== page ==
Damage to the lung closest to the tumors sometimes is unavoidable. Damage to the other lung, which is usually the only fully healthy lung following treatment, must be avoided.
Proton radiation, which has emerged in the last 30 years, can avoid severe pneumonitis cases in the remaining lung. Proton beams limit damage to surrounding tissue, which is valuable for people receiving radiation to their chest.
Can You Use Radiation With Surgery?
Yes, you can. If you’re healthy enough, your mesothelioma specialist should suggest it.
Traditionally, mesothelioma doctors used radiation after surgery. An operation would involve removing a large chunk of tumors by merely taking out the pleura or peritoneum (along with other affected and expendable organs or tissue areas).
But since mesothelioma spreads so fast, peripheral tumors may have formed beyond the area removed during surgery. Radiation can target those residual diseased cells.
Some doctors now use radiation before surgery. Dr. Wakeam, for instance, champions radiation therapy prior to aggressive surgery for pleural mesothelioma.
How Does Radiation Therapy Improve Survival?
Radiation can extend your survival by several months, or even a full year. According to one study, more than half of the people who had radiation for their mesothelioma survived for two years. The general survival time is around a year.
When used after surgery, radiation can extend survival to 30 months. That amount of time was the median result for patients who had radiation therapy after lung-sparing surgery.
When used before surgery, radiation has phenomenal survival benefits. Michigan Medicine’s staff tested radiation before aggressive surgery in patients with the epithelioid cell type. The median survival was 51 months, and around 72% survived for three years.
What Are the Side Effects of Radiation?
One of the most significant side effects was mentioned earlier: damage to healthy tissue. This side effect may persist for months or years — or for the duration of your life.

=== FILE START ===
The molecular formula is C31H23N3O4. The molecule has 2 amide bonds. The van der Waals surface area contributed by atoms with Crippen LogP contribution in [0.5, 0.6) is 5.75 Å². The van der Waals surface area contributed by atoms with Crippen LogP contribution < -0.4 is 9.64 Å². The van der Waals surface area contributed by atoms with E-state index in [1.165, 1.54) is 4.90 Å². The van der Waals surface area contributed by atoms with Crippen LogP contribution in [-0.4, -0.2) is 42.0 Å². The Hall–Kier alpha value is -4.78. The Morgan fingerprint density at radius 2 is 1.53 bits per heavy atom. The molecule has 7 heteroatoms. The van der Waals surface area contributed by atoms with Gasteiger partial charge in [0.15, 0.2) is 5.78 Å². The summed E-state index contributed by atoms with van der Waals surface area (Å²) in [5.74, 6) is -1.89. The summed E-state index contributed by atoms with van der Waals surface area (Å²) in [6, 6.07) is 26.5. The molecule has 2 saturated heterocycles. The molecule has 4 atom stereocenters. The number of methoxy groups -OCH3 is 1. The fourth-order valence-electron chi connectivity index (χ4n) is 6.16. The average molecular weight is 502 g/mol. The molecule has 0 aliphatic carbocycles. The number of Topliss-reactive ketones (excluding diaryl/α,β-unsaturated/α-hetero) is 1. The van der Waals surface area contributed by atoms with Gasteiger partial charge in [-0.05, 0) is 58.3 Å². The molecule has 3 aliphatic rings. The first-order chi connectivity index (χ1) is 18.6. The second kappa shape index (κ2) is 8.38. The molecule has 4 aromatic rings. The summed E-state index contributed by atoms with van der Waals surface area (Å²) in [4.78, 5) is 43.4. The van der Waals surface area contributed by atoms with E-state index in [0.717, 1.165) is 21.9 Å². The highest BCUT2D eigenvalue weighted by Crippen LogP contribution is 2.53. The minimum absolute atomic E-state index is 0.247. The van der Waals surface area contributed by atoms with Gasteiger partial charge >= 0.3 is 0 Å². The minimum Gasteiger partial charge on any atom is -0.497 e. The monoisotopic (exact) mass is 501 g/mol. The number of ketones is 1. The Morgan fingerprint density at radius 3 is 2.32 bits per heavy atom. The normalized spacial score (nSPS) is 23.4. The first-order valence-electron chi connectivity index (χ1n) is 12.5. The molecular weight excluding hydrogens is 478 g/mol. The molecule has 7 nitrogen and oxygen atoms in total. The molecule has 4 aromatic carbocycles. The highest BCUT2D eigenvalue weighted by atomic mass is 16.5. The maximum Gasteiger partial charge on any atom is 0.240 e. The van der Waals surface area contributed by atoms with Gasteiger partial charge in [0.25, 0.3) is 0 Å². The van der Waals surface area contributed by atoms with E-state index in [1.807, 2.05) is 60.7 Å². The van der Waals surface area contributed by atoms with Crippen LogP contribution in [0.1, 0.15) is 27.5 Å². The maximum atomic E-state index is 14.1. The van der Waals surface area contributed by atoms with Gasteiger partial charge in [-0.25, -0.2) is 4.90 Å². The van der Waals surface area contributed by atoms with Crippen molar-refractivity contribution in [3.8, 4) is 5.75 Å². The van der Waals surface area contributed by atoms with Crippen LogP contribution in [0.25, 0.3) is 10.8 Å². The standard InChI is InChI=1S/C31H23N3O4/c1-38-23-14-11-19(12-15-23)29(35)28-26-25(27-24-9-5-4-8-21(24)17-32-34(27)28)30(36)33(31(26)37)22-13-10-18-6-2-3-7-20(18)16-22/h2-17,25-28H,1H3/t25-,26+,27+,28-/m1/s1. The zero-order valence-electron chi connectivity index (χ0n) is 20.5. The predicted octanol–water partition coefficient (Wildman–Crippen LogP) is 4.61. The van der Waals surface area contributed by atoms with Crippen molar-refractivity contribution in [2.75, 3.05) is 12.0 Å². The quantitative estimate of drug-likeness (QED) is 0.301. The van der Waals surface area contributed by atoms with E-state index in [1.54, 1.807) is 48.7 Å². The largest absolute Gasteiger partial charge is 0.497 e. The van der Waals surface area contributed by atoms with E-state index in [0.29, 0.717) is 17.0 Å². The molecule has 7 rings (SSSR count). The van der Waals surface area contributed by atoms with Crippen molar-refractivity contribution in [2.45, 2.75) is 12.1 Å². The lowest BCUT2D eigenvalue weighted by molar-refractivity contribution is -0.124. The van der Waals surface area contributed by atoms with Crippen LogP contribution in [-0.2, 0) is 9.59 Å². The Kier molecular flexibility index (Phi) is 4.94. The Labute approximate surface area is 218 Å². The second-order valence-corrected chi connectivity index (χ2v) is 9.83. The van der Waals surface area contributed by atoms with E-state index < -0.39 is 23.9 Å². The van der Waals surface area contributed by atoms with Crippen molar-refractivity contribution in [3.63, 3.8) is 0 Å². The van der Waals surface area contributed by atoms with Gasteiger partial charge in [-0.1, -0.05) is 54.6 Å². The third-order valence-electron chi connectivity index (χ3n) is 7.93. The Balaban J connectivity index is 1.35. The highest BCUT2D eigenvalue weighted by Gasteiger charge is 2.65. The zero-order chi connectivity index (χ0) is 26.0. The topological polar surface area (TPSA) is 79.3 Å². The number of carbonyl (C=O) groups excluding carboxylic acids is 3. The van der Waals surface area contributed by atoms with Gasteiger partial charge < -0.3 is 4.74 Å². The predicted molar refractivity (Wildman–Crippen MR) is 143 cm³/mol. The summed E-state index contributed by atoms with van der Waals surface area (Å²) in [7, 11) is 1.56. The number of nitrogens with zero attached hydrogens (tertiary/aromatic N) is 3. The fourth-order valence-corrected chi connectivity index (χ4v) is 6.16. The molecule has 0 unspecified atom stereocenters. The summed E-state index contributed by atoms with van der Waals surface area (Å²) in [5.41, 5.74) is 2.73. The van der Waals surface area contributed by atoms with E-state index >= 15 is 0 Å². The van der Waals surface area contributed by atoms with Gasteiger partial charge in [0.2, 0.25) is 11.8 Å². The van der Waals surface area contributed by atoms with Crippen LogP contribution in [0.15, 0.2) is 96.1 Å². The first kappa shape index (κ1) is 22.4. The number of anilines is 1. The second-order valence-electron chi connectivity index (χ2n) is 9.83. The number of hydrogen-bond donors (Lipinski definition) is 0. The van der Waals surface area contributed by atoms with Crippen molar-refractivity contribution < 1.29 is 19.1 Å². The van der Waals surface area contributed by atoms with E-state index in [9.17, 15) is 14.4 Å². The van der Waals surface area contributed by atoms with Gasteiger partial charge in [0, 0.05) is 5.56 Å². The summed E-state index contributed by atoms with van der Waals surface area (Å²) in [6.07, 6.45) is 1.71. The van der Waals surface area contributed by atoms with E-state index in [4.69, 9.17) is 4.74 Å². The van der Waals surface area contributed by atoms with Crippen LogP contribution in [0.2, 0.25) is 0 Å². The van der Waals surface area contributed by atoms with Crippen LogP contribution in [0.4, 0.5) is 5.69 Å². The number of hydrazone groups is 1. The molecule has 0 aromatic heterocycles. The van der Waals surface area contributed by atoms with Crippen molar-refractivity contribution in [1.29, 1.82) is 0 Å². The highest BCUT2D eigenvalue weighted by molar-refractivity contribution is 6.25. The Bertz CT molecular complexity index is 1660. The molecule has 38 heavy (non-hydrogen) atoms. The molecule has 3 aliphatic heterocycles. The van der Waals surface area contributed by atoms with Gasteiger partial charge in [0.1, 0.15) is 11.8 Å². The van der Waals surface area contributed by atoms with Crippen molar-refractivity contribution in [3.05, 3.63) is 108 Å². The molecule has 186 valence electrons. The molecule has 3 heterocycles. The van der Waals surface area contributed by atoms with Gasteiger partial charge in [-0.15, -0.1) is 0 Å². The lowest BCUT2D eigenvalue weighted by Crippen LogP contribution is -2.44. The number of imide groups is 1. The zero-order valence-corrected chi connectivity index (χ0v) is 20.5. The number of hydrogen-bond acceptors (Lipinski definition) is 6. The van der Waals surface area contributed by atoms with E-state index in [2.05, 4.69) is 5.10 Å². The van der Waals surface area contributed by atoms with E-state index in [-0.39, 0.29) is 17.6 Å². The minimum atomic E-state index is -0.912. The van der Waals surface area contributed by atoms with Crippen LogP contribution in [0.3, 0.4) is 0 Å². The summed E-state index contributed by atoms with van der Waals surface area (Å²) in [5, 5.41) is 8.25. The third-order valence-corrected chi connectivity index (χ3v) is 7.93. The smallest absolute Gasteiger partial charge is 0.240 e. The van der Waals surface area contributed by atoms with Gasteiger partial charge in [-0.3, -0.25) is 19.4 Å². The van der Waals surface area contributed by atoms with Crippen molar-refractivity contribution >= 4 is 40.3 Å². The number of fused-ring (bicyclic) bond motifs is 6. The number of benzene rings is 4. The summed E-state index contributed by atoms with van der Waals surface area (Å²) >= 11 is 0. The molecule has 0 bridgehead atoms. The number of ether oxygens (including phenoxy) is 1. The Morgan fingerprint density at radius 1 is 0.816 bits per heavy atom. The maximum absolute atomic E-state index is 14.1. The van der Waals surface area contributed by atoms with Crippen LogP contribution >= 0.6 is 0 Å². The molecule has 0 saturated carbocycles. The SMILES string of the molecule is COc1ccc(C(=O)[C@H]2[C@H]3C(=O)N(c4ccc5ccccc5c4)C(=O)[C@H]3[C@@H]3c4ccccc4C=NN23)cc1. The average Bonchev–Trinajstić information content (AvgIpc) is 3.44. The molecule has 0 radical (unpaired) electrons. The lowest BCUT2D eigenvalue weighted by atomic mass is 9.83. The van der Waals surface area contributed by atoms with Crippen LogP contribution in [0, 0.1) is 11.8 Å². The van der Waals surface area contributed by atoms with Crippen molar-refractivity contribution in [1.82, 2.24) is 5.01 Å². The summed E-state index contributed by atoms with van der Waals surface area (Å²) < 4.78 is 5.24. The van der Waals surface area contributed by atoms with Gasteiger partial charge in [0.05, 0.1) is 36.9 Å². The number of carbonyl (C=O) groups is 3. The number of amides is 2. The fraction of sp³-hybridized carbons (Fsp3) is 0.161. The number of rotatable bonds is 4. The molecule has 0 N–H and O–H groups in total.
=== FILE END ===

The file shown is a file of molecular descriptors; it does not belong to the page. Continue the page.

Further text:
Fortunately, proton radiation therapy diminishes the damage caused to healthy tissue. Technological advancements make this type of treatment much safer.
Other side effects of radiation are:
- Skin problems (itchiness, dryness or peeling)
- Shortness of breath
How Should I Find a Radiation Specialist?
You should prioritize finding a cancer center, specifically one with a specialized mesothelioma treatment team. These institutions are called Mesothelioma Centers of Excellence, and we can help you find one that offers on-site radiation therapy. Please email our registered nurse Jenna Campagna at firstname.lastname@example.org for more help.
Sources & Author
- The Use of Radiation Therapy for the Treatment of Malignant Pleural Mesothelioma: Expert Opinion from the National Cancer Institute Thoracic Malignancy Steering Committee, International Association for the Study of Lung Cancer, and Mesothelioma Applied Research Foundation. Journal of Thoracic Oncology. Retrieved from: https://www.jto.org/article/S1556-0864(19)30380-6/fulltext. Accessed: 08/11/2020.
- Radiotherapy doubles survival for patients with mesothelioma. ScienceDaily. Retrieved from: https://www.sciencedaily.com/releases/2019/04/190429125437.htm. Accessed: 08/11/2020.
Sources & Author